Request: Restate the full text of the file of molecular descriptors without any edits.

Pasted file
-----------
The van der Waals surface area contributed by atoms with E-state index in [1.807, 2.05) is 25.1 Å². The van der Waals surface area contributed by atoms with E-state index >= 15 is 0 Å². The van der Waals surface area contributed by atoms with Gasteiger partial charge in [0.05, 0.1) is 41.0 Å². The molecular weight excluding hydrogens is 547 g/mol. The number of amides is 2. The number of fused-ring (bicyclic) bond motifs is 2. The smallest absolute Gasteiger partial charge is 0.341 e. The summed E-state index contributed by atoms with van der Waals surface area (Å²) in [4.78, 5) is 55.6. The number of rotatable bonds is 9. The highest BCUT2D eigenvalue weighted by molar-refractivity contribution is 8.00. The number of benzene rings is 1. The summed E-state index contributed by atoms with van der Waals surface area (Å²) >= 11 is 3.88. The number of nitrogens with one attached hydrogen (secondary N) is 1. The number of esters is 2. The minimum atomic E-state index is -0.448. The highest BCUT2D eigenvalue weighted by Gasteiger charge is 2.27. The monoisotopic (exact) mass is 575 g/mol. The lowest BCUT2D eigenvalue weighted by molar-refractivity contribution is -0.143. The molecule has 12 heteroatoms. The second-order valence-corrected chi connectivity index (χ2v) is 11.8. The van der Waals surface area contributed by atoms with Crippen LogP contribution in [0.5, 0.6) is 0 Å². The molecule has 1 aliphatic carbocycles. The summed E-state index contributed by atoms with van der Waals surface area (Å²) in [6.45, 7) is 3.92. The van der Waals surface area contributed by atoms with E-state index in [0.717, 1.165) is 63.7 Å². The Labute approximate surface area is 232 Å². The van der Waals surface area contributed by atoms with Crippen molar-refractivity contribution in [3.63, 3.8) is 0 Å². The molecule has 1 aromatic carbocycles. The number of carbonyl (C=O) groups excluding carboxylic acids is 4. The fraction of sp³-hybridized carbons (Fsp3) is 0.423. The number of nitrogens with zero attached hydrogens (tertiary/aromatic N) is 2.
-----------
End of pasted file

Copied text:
The van der Waals surface area contributed by atoms with E-state index in [1.807, 2.05) is 25.1 Å². The van der Waals surface area contributed by atoms with E-state index >= 15 is 0 Å². The van der Waals surface area contributed by atoms with Gasteiger partial charge in [0.05, 0.1) is 41.0 Å². The molecular weight excluding hydrogens is 547 g/mol. The number of amides is 2. The number of fused-ring (bicyclic) bond motifs is 2. The smallest absolute Gasteiger partial charge is 0.341 e. The summed E-state index contributed by atoms with van der Waals surface area (Å²) in [4.78, 5) is 55.6. The number of rotatable bonds is 9. The highest BCUT2D eigenvalue weighted by molar-refractivity contribution is 8.00. The number of benzene rings is 1. The summed E-state index contributed by atoms with van der Waals surface area (Å²) >= 11 is 3.88. The number of nitrogens with one attached hydrogen (secondary N) is 1. The number of esters is 2. The minimum atomic E-state index is -0.448. The highest BCUT2D eigenvalue weighted by Gasteiger charge is 2.27. The monoisotopic (exact) mass is 575 g/mol. The lowest BCUT2D eigenvalue weighted by molar-refractivity contribution is -0.143. The molecule has 12 heteroatoms. The second-order valence-corrected chi connectivity index (χ2v) is 11.8. The van der Waals surface area contributed by atoms with Crippen LogP contribution in [0.5, 0.6) is 0 Å². The molecule has 1 aliphatic carbocycles. The summed E-state index contributed by atoms with van der Waals surface area (Å²) in [6.45, 7) is 3.92. The van der Waals surface area contributed by atoms with E-state index in [0.717, 1.165) is 63.7 Å². The Labute approximate surface area is 232 Å². The van der Waals surface area contributed by atoms with Crippen molar-refractivity contribution in [3.63, 3.8) is 0 Å². The molecule has 1 aromatic carbocycles. The number of carbonyl (C=O) groups excluding carboxylic acids is 4. The fraction of sp³-hybridized carbons (Fsp3) is 0.423. The number of nitrogens with zero attached hydrogens (tertiary/aromatic N) is 2.